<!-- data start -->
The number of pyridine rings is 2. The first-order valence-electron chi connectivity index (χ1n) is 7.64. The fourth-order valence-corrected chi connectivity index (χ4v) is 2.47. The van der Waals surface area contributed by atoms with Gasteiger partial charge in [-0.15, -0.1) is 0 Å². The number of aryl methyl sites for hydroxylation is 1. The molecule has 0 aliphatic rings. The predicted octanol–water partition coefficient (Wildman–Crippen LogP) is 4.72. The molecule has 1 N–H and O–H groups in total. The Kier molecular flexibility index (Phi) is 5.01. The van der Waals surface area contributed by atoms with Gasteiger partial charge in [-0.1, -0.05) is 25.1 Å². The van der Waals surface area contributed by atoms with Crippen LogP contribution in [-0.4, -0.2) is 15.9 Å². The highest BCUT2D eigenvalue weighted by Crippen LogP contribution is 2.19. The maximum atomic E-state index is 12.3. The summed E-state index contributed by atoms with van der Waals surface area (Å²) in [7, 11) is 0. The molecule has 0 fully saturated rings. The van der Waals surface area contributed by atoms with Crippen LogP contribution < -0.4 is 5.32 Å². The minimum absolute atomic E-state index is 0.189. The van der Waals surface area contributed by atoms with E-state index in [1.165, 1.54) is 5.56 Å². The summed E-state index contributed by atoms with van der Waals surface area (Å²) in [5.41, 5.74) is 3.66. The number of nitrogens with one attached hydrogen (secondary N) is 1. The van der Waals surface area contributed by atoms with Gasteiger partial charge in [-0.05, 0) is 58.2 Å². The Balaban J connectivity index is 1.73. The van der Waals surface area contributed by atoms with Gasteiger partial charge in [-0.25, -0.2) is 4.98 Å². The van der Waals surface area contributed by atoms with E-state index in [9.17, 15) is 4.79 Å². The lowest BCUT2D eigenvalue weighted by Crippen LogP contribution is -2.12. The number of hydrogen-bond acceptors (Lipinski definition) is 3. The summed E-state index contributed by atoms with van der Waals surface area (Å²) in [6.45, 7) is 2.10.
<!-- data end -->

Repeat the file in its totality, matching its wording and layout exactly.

The number of pyridine rings is 2. The first-order valence-electron chi connectivity index (χ1n) is 7.64. The fourth-order valence-corrected chi connectivity index (χ4v) is 2.47. The van der Waals surface area contributed by atoms with Gasteiger partial charge in [-0.15, -0.1) is 0 Å². The number of aryl methyl sites for hydroxylation is 1. The molecule has 0 aliphatic rings. The predicted octanol–water partition coefficient (Wildman–Crippen LogP) is 4.72. The molecule has 1 N–H and O–H groups in total. The Kier molecular flexibility index (Phi) is 5.01. The van der Waals surface area contributed by atoms with Gasteiger partial charge in [-0.1, -0.05) is 25.1 Å². The van der Waals surface area contributed by atoms with Crippen LogP contribution in [-0.4, -0.2) is 15.9 Å². The highest BCUT2D eigenvalue weighted by Crippen LogP contribution is 2.19. The maximum atomic E-state index is 12.3. The summed E-state index contributed by atoms with van der Waals surface area (Å²) in [7, 11) is 0. The molecule has 0 fully saturated rings. The van der Waals surface area contributed by atoms with Crippen LogP contribution < -0.4 is 5.32 Å². The minimum absolute atomic E-state index is 0.189. The van der Waals surface area contributed by atoms with E-state index in [1.165, 1.54) is 5.56 Å². The summed E-state index contributed by atoms with van der Waals surface area (Å²) in [5.41, 5.74) is 3.66. The number of nitrogens with one attached hydrogen (secondary N) is 1. The van der Waals surface area contributed by atoms with Gasteiger partial charge in [-0.05, 0) is 58.2 Å². The Balaban J connectivity index is 1.73. The van der Waals surface area contributed by atoms with Gasteiger partial charge in [-0.25, -0.2) is 4.98 Å². The van der Waals surface area contributed by atoms with E-state index in [9.17, 15) is 4.79 Å². The lowest BCUT2D eigenvalue weighted by Crippen LogP contribution is -2.12. The number of hydrogen-bond acceptors (Lipinski definition) is 3. The summed E-state index contributed by atoms with van der Waals surface area (Å²) in [6.45, 7) is 2.10.